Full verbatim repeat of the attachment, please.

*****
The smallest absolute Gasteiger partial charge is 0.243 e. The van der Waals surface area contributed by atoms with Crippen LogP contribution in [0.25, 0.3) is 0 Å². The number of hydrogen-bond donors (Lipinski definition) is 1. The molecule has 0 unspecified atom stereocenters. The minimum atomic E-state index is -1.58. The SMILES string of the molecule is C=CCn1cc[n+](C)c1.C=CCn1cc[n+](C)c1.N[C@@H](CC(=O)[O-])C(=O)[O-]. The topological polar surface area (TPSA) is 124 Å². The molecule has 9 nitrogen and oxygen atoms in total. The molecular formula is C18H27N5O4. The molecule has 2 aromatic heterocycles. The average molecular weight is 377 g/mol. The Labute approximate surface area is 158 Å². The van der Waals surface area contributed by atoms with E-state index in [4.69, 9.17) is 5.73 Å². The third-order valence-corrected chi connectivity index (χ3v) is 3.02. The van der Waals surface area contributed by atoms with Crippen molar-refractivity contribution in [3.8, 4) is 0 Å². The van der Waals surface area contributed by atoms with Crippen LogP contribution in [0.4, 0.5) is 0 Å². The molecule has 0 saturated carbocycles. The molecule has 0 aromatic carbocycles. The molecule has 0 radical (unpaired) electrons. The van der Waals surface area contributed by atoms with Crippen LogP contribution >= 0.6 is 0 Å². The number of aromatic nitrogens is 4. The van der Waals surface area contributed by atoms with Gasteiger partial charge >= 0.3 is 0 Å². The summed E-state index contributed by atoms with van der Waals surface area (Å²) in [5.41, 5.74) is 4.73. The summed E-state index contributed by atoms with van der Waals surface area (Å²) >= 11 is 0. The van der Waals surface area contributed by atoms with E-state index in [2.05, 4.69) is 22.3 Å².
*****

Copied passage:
The smallest absolute Gasteiger partial charge is 0.243 e. The van der Waals surface area contributed by atoms with Crippen LogP contribution in [0.25, 0.3) is 0 Å². The number of hydrogen-bond donors (Lipinski definition) is 1. The molecule has 0 unspecified atom stereocenters. The minimum atomic E-state index is -1.58. The SMILES string of the molecule is C=CCn1cc[n+](C)c1.C=CCn1cc[n+](C)c1.N[C@@H](CC(=O)[O-])C(=O)[O-]. The topological polar surface area (TPSA) is 124 Å². The molecule has 9 nitrogen and oxygen atoms in total. The molecular formula is C18H27N5O4. The molecule has 2 aromatic heterocycles. The average molecular weight is 377 g/mol. The Labute approximate surface area is 158 Å². The van der Waals surface area contributed by atoms with E-state index in [4.69, 9.17) is 5.73 Å². The third-order valence-corrected chi connectivity index (χ3v) is 3.02. The van der Waals surface area contributed by atoms with Crippen molar-refractivity contribution in [3.8, 4) is 0 Å². The van der Waals surface area contributed by atoms with Crippen LogP contribution in [0.4, 0.5) is 0 Å². The molecule has 0 saturated carbocycles. The molecule has 0 aromatic carbocycles. The molecule has 0 radical (unpaired) electrons. The van der Waals surface area contributed by atoms with Crippen LogP contribution >= 0.6 is 0 Å². The number of aromatic nitrogens is 4. The van der Waals surface area contributed by atoms with Gasteiger partial charge >= 0.3 is 0 Å². The summed E-state index contributed by atoms with van der Waals surface area (Å²) in [5.41, 5.74) is 4.73. The summed E-state index contributed by atoms with van der Waals surface area (Å²) >= 11 is 0. The van der Waals surface area contributed by atoms with E-state index in [2.05, 4.69) is 22.3 Å².